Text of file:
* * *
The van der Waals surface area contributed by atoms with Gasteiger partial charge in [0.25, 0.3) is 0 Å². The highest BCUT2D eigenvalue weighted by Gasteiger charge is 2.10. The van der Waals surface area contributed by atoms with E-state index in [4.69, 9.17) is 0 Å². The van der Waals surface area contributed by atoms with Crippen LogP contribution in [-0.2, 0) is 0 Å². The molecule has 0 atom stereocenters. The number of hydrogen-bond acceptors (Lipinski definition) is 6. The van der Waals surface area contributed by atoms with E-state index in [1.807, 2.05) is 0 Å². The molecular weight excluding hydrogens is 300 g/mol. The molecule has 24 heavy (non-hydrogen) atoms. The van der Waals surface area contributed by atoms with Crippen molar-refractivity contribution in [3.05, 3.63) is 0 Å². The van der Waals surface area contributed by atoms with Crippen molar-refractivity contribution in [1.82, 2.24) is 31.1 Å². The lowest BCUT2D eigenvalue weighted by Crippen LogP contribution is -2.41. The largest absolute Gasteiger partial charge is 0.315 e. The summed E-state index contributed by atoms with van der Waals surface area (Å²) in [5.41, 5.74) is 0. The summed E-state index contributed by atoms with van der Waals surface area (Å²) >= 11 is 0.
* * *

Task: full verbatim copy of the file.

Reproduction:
The van der Waals surface area contributed by atoms with Gasteiger partial charge in [0.25, 0.3) is 0 Å². The highest BCUT2D eigenvalue weighted by Gasteiger charge is 2.10. The van der Waals surface area contributed by atoms with E-state index in [4.69, 9.17) is 0 Å². The van der Waals surface area contributed by atoms with Crippen LogP contribution in [-0.2, 0) is 0 Å². The molecule has 0 atom stereocenters. The number of hydrogen-bond acceptors (Lipinski definition) is 6. The van der Waals surface area contributed by atoms with E-state index in [1.807, 2.05) is 0 Å². The molecular weight excluding hydrogens is 300 g/mol. The molecule has 24 heavy (non-hydrogen) atoms. The van der Waals surface area contributed by atoms with Crippen molar-refractivity contribution in [3.05, 3.63) is 0 Å². The van der Waals surface area contributed by atoms with Crippen molar-refractivity contribution in [1.82, 2.24) is 31.1 Å². The lowest BCUT2D eigenvalue weighted by Crippen LogP contribution is -2.41. The largest absolute Gasteiger partial charge is 0.315 e. The summed E-state index contributed by atoms with van der Waals surface area (Å²) in [5.41, 5.74) is 0. The summed E-state index contributed by atoms with van der Waals surface area (Å²) >= 11 is 0.